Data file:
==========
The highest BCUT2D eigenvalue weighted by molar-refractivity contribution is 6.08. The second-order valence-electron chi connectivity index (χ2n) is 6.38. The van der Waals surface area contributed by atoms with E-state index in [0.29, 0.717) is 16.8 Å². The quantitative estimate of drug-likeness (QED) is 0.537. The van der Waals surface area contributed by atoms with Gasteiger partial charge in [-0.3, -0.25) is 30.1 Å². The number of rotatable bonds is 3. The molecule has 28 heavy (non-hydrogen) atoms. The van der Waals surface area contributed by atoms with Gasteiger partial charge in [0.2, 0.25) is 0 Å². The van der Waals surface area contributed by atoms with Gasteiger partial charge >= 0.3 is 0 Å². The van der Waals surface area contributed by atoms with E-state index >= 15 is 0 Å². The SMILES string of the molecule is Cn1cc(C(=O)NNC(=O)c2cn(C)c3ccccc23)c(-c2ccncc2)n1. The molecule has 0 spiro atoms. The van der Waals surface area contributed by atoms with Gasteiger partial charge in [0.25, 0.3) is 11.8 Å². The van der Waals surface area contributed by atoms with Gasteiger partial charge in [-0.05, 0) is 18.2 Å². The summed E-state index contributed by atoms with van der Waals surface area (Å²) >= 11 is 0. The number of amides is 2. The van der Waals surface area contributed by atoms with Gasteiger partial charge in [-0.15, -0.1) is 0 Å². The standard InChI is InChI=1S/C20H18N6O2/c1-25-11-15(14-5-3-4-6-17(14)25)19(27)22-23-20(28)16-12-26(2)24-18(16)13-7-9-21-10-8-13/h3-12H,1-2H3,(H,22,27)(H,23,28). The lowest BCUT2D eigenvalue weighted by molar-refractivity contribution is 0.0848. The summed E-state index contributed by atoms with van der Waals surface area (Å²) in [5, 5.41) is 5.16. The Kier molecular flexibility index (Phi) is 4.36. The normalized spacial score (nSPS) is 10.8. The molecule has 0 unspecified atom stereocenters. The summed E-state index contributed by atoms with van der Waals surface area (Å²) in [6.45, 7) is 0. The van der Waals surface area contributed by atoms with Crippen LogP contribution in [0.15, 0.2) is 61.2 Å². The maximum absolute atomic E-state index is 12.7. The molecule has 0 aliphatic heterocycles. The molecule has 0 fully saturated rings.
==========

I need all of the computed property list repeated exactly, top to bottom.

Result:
The highest BCUT2D eigenvalue weighted by molar-refractivity contribution is 6.08. The second-order valence-electron chi connectivity index (χ2n) is 6.38. The van der Waals surface area contributed by atoms with E-state index in [0.29, 0.717) is 16.8 Å². The quantitative estimate of drug-likeness (QED) is 0.537. The van der Waals surface area contributed by atoms with Gasteiger partial charge in [-0.3, -0.25) is 30.1 Å². The number of rotatable bonds is 3. The molecule has 28 heavy (non-hydrogen) atoms. The van der Waals surface area contributed by atoms with Gasteiger partial charge in [0.2, 0.25) is 0 Å². The van der Waals surface area contributed by atoms with Gasteiger partial charge >= 0.3 is 0 Å². The van der Waals surface area contributed by atoms with E-state index >= 15 is 0 Å². The SMILES string of the molecule is Cn1cc(C(=O)NNC(=O)c2cn(C)c3ccccc23)c(-c2ccncc2)n1. The molecule has 0 spiro atoms. The van der Waals surface area contributed by atoms with Gasteiger partial charge in [0.25, 0.3) is 11.8 Å². The van der Waals surface area contributed by atoms with Gasteiger partial charge in [-0.05, 0) is 18.2 Å². The summed E-state index contributed by atoms with van der Waals surface area (Å²) >= 11 is 0. The number of amides is 2. The van der Waals surface area contributed by atoms with Gasteiger partial charge in [-0.15, -0.1) is 0 Å². The standard InChI is InChI=1S/C20H18N6O2/c1-25-11-15(14-5-3-4-6-17(14)25)19(27)22-23-20(28)16-12-26(2)24-18(16)13-7-9-21-10-8-13/h3-12H,1-2H3,(H,22,27)(H,23,28). The lowest BCUT2D eigenvalue weighted by molar-refractivity contribution is 0.0848. The summed E-state index contributed by atoms with van der Waals surface area (Å²) in [5, 5.41) is 5.16. The Kier molecular flexibility index (Phi) is 4.36. The normalized spacial score (nSPS) is 10.8. The molecule has 0 unspecified atom stereocenters. The summed E-state index contributed by atoms with van der Waals surface area (Å²) in [6.45, 7) is 0. The van der Waals surface area contributed by atoms with Crippen LogP contribution in [0.15, 0.2) is 61.2 Å². The maximum absolute atomic E-state index is 12.7. The molecule has 0 aliphatic heterocycles. The molecule has 0 fully saturated rings.